This blogger, amongst others, has pointed out the early similarities between Tipperary this year and 2001. Another occurred at the end of Sunday's game when Liam Sheedy was engaged in rapturous celebration, bringing to mind Nicky English's dance across the same pitch seven years ago, when his charges had prevailed over Clare by a point. The difference then was that game was a straight knock out affair and English's assiduously compiled formation was in danger of being derailed, perhaps permanently. Judging by Sheedy's celebration perhaps he saw the game deep down in the same manner as English, who opined in previewing the game that the winner would almost certainly be in the All-Ireland final. Certainly Tipp did enough to at least elevate themselves to the position as the side most likely to rattle Kilkenny's cage. Whether its a good portent or not their performance in the last ten minutes is obviously what sticks in the mind about a game that oddly lacked the clinical nature and intensity that had been expected. Amidst the feel good atmosphere regarding his return to the no. 1 position it could be forgotten that Brendan Cummins sprayed a couple of short puck-outs straight to opponents in the second half. Also the managements lassitude in giving the speed merchant Cathal Naughton the freedom of the park in the first twenty minutes suggested the nonchalance of the training pitch, where the premier backs were having their adversity put to the test by their manager. But it could be that Cork's failings have just allowed Tipp to iron out crimps that won't be on show again. In the round Stekhanovite zeal trumped casualness. Eamonn Buckley, Shane Maher and Conor O'Brien grew into the game in a manner that evinced that appetite and application, amongst other things, can bring you a long way. In this aspect of the game they have great examples set for them by Eamonn Corcoran and Paul Curran, the latter making a stellar start in his campaign to gain the All- Star at full back so unjustly denied to him in 2006. We are now also becoming used to Conor O' Mahoney's unfussy excellence at centre back, but it is worth taking a pause intermittently to remind oneselves that he is producing a standard of play at no.6 for the blue and gold that has likely not being seen for a generation. ( and remember we are having children later in life in these secular times ) Class Tipperary forwards have been much more ten a penny down the years but whilst Eoin Kelly and Lar Corbett lived up to expectations, bar the slightly overstated contribution of Seamus Callinan, they received little assistance on Sunday and novenas should be led by the Archbishop of Cashel for their good health throughout the summer, something that can't be relied upon on past evidence.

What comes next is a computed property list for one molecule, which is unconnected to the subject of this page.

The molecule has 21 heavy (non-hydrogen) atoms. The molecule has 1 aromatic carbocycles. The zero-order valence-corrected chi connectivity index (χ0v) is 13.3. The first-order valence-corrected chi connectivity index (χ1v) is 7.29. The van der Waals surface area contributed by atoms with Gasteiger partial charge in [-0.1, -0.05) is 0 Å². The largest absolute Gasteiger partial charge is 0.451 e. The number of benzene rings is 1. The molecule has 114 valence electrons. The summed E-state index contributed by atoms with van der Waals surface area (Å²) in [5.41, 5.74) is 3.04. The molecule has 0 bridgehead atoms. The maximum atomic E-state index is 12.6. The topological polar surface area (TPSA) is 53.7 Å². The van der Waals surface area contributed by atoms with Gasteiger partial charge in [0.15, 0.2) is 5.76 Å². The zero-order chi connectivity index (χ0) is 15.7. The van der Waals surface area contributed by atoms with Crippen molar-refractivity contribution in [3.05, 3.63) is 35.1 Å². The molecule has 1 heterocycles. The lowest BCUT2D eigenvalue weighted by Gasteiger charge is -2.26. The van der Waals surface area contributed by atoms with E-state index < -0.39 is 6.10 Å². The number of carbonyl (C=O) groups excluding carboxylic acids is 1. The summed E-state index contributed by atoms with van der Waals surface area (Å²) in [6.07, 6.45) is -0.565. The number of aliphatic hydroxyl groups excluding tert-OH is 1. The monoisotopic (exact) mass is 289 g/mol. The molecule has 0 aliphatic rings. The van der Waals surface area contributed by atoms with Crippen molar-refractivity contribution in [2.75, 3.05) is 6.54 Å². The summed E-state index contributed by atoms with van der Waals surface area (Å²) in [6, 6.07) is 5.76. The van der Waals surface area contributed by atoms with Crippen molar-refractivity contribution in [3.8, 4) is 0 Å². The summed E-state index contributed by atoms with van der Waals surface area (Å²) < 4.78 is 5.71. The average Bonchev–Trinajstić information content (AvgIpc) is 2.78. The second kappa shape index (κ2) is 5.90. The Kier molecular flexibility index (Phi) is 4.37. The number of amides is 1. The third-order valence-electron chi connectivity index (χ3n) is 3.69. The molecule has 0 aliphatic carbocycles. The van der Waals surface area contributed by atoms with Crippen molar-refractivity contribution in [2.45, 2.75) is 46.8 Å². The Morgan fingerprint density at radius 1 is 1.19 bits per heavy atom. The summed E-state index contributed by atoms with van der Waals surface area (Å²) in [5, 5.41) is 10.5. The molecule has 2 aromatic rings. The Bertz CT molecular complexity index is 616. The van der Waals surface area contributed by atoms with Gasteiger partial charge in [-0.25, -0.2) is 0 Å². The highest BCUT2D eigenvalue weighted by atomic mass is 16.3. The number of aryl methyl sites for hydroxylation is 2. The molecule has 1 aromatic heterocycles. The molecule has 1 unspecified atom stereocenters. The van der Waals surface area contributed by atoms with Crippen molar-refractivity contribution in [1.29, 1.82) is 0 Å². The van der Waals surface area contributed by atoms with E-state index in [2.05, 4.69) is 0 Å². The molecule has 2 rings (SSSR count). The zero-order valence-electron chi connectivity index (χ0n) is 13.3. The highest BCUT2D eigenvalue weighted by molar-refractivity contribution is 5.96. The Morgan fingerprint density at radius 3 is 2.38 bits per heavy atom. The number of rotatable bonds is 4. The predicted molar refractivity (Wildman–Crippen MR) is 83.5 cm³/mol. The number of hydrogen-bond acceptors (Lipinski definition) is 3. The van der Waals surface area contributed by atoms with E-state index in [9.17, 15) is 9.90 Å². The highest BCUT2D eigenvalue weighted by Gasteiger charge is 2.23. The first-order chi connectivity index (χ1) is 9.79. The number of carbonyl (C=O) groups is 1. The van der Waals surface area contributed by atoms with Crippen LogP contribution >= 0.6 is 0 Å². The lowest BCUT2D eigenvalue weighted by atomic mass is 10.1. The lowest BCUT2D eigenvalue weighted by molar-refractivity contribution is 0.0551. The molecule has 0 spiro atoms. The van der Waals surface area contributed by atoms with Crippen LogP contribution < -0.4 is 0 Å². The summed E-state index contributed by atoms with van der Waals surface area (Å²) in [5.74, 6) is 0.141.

The fascination with Cork will be learning later in the summer whether they contributed to their own downfall, or is the game well and truly up for the team as currently constituted. Certainly at times on Sunday they seemed to be under the misapprehension that Ray Cummins had come out of retirement. The rebels have perhaps fallen too much for the media led perception that their short ball game has been rumbled. As a result of wanting to mix up their tactics they ended up falling between two stools. Managements anxiousness to use Cathal Naughton out the field, but not in a three man half line with the similarly diminutive Ben O' Connor, led to Pat Cronin and Paudie O' Sullivan being ill suited to forage in a depleted inside line. The young Cloyne forward showed some nice touches, but may be better suited to full forward and Sean Moran's remark in Saturday's Irish Times that "if you gave him a brush he'd prefer to stand at an easel than on a ladder" seemed apposite in it's wittiness - as an aside it was only rivaled for quote of the weekend by the sagacious old hand on anfearrua.com who stated that "Gerald McCarthy couldn't coach a frog to hop". Staying with O'Sullivan jnr there have been comments that he shouldn't have been landed with the penalty taking responsibilities, but that opinion masks the fact that this Cork team have never had a natural penalty taker, although this may be partly because their style of play hasn't led to many being awarded. It wasn't all bad news for Cork as Shane O'Neill franked his league form with an assured display and the aforementioned Naughton showed he can be more than a supersub. But ultimately as pointed out in this parish last week Cork are short of standard bearers at the height of their powers who haven't had their hunger sated. Whither Setanta O' Halpin and Thomas O' Leary anyone!